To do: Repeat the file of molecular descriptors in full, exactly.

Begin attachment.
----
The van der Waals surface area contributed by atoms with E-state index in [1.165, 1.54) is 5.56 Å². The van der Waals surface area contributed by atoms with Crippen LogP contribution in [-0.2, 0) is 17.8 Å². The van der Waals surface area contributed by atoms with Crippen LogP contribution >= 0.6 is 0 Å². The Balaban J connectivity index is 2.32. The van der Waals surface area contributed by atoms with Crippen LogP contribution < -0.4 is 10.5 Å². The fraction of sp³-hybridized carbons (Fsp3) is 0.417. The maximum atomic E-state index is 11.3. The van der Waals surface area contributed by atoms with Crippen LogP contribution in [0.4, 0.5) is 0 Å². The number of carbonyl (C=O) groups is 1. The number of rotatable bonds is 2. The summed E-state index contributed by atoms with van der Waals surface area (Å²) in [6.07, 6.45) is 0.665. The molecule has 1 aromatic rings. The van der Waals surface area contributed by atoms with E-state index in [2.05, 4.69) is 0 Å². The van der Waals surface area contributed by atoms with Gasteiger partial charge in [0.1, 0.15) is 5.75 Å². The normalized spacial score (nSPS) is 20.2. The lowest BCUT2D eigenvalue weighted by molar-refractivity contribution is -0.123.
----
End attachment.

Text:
The van der Waals surface area contributed by atoms with E-state index in [1.165, 1.54) is 5.56 Å². The van der Waals surface area contributed by atoms with Crippen LogP contribution in [-0.2, 0) is 17.8 Å². The van der Waals surface area contributed by atoms with Crippen LogP contribution >= 0.6 is 0 Å². The Balaban J connectivity index is 2.32. The van der Waals surface area contributed by atoms with Crippen LogP contribution < -0.4 is 10.5 Å². The fraction of sp³-hybridized carbons (Fsp3) is 0.417. The maximum atomic E-state index is 11.3. The van der Waals surface area contributed by atoms with Crippen LogP contribution in [0.4, 0.5) is 0 Å². The number of carbonyl (C=O) groups is 1. The number of rotatable bonds is 2. The summed E-state index contributed by atoms with van der Waals surface area (Å²) in [6.07, 6.45) is 0.665. The molecule has 1 aromatic rings. The van der Waals surface area contributed by atoms with E-state index in [2.05, 4.69) is 0 Å². The van der Waals surface area contributed by atoms with Gasteiger partial charge in [0.1, 0.15) is 5.75 Å². The normalized spacial score (nSPS) is 20.2. The lowest BCUT2D eigenvalue weighted by molar-refractivity contribution is -0.123.